I know that people say that life and a higher power only give you so much you can handle, but it is tough to bear this cross. Believe me, I ask the same question all the time. I have been given a lot to handle as well. Some days, I feel like I can do it and do it well. Other days, I crumble and then pick up the pieces the next day. All you can do it put one foot in front of the other and concentrate on one day at a time. I hope you have a good support network and a lot of shoulders to cry on. We are all here for you as well.

    • Anonymous
      May 18, 2010 at 11:45 am

      Dear Dawn,
      I am so sorry to read about the things you are going through. The only advice I can offer is to call on friends to help you. We lost my husband’s father to pancreatic cancer two years ago–the only good thing in the journey was that it was blessedly quick. At the same time a young friend died of the same thing, and her partner enlisted friends and neighbors to assist her. People really rallied to help with the everyday things such as cleaning the house and bringing over food, mowing the lawn etc. Don’t hesitate to put the mundane chores on the back burner. And hopefully you have someone that you can vent and have a good cry with. Of course you can come here and vent like crazy and that might help a little.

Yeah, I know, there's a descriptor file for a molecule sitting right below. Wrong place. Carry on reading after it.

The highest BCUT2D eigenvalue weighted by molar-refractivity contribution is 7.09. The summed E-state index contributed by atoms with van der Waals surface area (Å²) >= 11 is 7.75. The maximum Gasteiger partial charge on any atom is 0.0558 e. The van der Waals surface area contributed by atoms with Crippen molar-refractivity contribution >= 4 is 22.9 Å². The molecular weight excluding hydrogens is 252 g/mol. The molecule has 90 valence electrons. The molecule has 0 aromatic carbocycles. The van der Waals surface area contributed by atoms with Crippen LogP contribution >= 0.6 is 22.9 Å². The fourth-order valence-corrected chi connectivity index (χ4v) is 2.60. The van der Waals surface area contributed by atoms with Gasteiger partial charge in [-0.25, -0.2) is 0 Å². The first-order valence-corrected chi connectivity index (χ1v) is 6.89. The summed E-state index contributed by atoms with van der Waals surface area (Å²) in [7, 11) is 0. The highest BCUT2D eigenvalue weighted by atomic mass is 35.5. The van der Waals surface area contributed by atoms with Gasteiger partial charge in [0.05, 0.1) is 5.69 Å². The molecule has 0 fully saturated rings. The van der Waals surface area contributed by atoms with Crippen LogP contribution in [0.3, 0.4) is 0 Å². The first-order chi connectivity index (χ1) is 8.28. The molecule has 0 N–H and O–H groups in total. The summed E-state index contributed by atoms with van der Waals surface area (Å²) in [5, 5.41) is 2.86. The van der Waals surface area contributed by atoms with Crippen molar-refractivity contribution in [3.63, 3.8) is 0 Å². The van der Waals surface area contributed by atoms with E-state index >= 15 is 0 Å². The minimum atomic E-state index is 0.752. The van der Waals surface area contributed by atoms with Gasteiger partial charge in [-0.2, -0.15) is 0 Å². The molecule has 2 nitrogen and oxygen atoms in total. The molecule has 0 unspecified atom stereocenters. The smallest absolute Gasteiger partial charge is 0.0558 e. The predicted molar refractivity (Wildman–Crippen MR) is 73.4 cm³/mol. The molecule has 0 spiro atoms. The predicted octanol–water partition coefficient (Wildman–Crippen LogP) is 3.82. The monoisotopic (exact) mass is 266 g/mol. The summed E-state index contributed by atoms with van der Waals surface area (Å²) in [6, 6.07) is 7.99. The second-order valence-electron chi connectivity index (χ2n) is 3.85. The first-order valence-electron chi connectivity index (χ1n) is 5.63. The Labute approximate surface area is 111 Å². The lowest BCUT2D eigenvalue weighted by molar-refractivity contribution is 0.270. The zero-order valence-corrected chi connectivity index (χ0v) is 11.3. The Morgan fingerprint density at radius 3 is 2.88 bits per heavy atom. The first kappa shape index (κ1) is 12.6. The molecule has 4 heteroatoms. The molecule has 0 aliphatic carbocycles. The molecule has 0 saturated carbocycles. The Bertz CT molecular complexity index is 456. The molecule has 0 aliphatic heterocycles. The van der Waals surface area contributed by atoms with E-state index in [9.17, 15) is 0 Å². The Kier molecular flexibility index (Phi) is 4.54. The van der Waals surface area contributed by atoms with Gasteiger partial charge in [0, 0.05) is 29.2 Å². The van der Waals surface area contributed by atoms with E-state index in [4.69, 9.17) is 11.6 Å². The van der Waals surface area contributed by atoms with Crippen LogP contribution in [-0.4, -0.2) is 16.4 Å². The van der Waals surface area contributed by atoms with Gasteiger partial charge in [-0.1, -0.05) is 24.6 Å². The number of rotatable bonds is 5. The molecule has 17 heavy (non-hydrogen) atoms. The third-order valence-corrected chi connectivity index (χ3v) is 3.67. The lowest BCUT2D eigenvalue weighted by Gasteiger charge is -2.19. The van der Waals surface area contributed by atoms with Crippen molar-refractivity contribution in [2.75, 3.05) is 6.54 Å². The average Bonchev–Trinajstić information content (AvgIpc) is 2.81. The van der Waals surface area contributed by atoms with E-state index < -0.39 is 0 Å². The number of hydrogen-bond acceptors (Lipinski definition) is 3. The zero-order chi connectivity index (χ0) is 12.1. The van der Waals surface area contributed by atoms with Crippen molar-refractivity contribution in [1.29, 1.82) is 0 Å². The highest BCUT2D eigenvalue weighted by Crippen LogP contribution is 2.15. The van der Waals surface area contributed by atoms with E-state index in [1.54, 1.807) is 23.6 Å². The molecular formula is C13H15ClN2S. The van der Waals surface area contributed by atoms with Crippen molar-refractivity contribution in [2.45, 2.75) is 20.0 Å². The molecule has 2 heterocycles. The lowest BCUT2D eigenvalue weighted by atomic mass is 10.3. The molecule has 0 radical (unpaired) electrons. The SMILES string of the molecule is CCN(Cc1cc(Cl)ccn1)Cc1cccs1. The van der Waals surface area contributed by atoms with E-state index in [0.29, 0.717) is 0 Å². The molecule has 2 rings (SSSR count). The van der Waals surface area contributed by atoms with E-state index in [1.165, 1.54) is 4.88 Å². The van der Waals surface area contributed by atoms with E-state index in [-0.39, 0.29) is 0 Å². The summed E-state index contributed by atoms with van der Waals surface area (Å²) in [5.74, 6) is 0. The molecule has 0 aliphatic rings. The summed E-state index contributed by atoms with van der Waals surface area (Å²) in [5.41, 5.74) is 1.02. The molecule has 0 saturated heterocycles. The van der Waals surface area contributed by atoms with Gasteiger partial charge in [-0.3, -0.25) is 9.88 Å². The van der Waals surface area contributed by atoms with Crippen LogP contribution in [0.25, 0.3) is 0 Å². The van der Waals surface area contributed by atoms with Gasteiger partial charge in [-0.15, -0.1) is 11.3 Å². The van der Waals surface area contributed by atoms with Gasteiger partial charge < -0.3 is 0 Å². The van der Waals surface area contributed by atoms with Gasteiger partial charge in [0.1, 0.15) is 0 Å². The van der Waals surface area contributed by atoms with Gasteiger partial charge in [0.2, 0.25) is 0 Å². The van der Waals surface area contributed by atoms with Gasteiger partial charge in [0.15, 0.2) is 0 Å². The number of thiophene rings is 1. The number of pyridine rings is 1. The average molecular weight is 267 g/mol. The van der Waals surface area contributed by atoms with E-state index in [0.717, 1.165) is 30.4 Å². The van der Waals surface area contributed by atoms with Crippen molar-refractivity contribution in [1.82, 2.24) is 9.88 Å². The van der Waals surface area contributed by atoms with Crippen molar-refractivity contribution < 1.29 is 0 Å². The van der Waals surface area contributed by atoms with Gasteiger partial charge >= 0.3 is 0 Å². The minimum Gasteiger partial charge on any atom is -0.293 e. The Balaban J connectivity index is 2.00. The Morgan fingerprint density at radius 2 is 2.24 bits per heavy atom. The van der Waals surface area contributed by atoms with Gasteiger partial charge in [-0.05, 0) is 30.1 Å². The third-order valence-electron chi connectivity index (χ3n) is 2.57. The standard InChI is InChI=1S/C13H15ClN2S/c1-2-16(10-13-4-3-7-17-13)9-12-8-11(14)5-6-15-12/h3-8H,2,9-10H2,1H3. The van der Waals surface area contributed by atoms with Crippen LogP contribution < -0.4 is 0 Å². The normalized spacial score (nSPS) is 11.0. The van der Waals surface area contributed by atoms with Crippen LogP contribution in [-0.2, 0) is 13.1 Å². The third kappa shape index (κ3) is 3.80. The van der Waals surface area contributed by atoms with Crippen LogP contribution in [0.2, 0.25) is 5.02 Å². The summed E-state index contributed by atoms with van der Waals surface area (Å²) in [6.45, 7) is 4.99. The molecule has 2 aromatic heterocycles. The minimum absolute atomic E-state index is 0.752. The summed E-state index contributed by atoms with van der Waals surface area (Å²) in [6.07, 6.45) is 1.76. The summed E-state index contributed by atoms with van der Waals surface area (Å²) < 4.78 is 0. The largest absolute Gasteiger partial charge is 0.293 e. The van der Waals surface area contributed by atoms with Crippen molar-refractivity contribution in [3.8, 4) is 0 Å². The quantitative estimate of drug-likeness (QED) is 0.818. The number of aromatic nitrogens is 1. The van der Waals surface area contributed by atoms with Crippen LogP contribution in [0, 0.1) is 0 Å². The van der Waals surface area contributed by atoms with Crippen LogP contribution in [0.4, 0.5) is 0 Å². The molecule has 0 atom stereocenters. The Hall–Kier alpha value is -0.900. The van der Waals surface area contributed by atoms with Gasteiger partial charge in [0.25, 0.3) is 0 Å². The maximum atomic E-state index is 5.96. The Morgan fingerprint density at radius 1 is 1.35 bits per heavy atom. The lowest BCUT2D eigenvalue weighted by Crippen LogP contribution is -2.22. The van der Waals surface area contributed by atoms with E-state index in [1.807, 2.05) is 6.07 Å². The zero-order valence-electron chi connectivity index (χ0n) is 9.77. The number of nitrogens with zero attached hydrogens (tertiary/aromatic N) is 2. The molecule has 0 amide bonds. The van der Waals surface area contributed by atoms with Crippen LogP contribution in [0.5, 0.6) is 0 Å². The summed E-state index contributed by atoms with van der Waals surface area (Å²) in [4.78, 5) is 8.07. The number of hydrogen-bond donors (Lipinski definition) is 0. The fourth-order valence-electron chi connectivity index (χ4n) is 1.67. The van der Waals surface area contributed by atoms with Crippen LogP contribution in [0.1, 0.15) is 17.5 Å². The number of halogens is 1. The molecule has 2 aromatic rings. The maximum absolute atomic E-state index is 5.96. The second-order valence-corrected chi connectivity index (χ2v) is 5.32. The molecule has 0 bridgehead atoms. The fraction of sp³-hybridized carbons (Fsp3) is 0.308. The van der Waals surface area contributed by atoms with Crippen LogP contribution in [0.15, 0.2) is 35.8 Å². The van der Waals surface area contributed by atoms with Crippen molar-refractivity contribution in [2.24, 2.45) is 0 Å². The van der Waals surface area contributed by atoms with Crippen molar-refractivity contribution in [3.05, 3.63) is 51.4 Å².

Lots of love and good wishes,

    • May 18, 2010 at 11:50 am

      I am so sorry all of this is happening. I will pray for you and your family. *hugs*

    • Anonymous
      May 18, 2010 at 12:44 pm

      My heart goes out to you. I couldn’t imagine going through what you are dealing with. Just know that we are all here for you and will continue to be. Prayers to you and your family.